The 1950s was a golden age of car design, evoking images of long, flowing lines, futuristic tailfins and just enough nuclear-age weirdness to create an entirely unique style that helped define an entire era. The decade produced some of the finest muscle cars and classic automobiles on the road, but there are a few that stand out from the rest. Here’s a look at three of the coolest classic cars from the 1950s.
1957 Ford Thunderbird
Brought about as a response to Chevrolet’s Corvette, the Ford Thunderbird was a classic practically from the moment it was released. Though it was marketed as a “personal luxury” car, the Thunderbird’s sleek, sporty styling and powerful engine options certainly qualified it as an honest-to-goodness sports car. The 1957 model displayed some attractive cosmetic changes, and had a new 245-horsepower engine in the beefy 5.1-liter V-8. One of the more sought-after engine options among performance enthusiasts was a brawny supercharged V-8 which produced 300 horsepower. The Thunderbird saw a more radical redesign in 1958, but the 1957 model remains among the most popular and stylish cars of the decade.
1954 Cadillac Eldorado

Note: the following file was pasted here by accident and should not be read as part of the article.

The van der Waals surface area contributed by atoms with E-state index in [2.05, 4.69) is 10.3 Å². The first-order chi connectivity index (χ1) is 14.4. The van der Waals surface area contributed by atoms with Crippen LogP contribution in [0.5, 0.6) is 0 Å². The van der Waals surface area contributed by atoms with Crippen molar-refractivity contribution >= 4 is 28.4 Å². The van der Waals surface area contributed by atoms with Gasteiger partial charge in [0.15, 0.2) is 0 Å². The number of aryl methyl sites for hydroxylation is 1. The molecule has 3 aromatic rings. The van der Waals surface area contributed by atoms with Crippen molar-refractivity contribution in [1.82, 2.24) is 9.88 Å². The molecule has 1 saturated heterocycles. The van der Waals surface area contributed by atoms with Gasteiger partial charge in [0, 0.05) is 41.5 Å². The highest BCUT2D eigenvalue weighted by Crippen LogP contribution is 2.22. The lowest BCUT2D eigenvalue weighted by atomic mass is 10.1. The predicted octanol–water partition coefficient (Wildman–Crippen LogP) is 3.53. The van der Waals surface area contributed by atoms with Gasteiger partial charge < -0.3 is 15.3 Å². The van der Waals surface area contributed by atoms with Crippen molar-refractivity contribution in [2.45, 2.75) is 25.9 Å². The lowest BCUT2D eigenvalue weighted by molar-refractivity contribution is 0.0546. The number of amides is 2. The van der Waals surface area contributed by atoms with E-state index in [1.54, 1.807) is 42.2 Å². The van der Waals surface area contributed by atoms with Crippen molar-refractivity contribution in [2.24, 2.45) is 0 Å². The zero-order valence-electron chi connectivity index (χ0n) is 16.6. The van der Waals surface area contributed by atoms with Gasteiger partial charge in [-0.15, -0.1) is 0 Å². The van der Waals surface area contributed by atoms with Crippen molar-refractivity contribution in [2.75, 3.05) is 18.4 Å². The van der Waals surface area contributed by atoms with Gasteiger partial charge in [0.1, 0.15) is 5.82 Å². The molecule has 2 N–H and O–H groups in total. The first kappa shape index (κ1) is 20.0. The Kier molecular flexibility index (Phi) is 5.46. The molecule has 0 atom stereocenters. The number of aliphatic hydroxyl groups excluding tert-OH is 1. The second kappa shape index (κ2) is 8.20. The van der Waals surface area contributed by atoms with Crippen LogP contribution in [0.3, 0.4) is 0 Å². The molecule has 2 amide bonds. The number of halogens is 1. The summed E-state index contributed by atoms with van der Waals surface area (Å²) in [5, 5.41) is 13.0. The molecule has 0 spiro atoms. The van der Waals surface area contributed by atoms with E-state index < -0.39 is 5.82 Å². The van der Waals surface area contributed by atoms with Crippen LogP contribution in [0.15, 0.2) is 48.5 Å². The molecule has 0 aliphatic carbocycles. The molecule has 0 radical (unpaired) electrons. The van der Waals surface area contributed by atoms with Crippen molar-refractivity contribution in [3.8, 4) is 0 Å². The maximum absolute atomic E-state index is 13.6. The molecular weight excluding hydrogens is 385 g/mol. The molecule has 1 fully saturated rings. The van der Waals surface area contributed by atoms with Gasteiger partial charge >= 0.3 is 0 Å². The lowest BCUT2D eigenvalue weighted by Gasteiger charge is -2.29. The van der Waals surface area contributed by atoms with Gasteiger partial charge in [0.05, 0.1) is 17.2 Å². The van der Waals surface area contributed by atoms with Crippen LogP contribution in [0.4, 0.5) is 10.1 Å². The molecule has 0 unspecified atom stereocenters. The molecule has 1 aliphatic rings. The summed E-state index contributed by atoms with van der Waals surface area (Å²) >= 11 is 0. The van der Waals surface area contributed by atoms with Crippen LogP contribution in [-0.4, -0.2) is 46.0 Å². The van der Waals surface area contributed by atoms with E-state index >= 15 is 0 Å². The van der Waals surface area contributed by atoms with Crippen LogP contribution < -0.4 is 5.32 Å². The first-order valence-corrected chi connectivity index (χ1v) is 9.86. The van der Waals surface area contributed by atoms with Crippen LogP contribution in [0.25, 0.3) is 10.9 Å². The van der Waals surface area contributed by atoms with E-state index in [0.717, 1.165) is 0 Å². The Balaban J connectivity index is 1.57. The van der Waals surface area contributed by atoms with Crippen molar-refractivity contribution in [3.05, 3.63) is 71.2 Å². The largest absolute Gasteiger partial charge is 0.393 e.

Cadillac certainly evokes a certain image in the minds of drivers, and a part of that reputation is owed to the Eldorado. The flamboyant Eldorado convertible was quintessential Cadillac through-and-through, with long, sweeping, slightly ostentatious styling, a big, powerful V-8 engine and a series of luxurious touches inside and out. Elvis was known to favor the Eldorado as one of his favorite cars.
The 1954 model was the first to use a standard factory-produced body instead of the earlier, more unique sheet-metal design, but what it lost in character it gained in significantly increased sales. The line went on to become one of the longest-running models in the world, and the classic 1954 Cadillac Eldorado is a big reason why.
1955 Mercedes-Benz 300SL Gullwing
The 1955 Mercedes-Benz 300SL Gullwing isn’t just one of the classic cars of the 1950s, it’s one of the greatest cars of the entire 20th century. Born to be the baddest production racing machine on the planet, the 300SL Gullwing certainly earned its reputation on both the track and the street. With a whole host of innovations, including the first effective use of direct fuel-injection technology, the 300SL is a legendary car that still stands as one of the finest pieces of engineering in automotive history. Powered by an innovative straight-six engine producing an easy 212 horsepower, the delightfully light Gullwing was capable of rocketing along at speeds approaching 160 miles per hour at a time when few cars breached the century mark.
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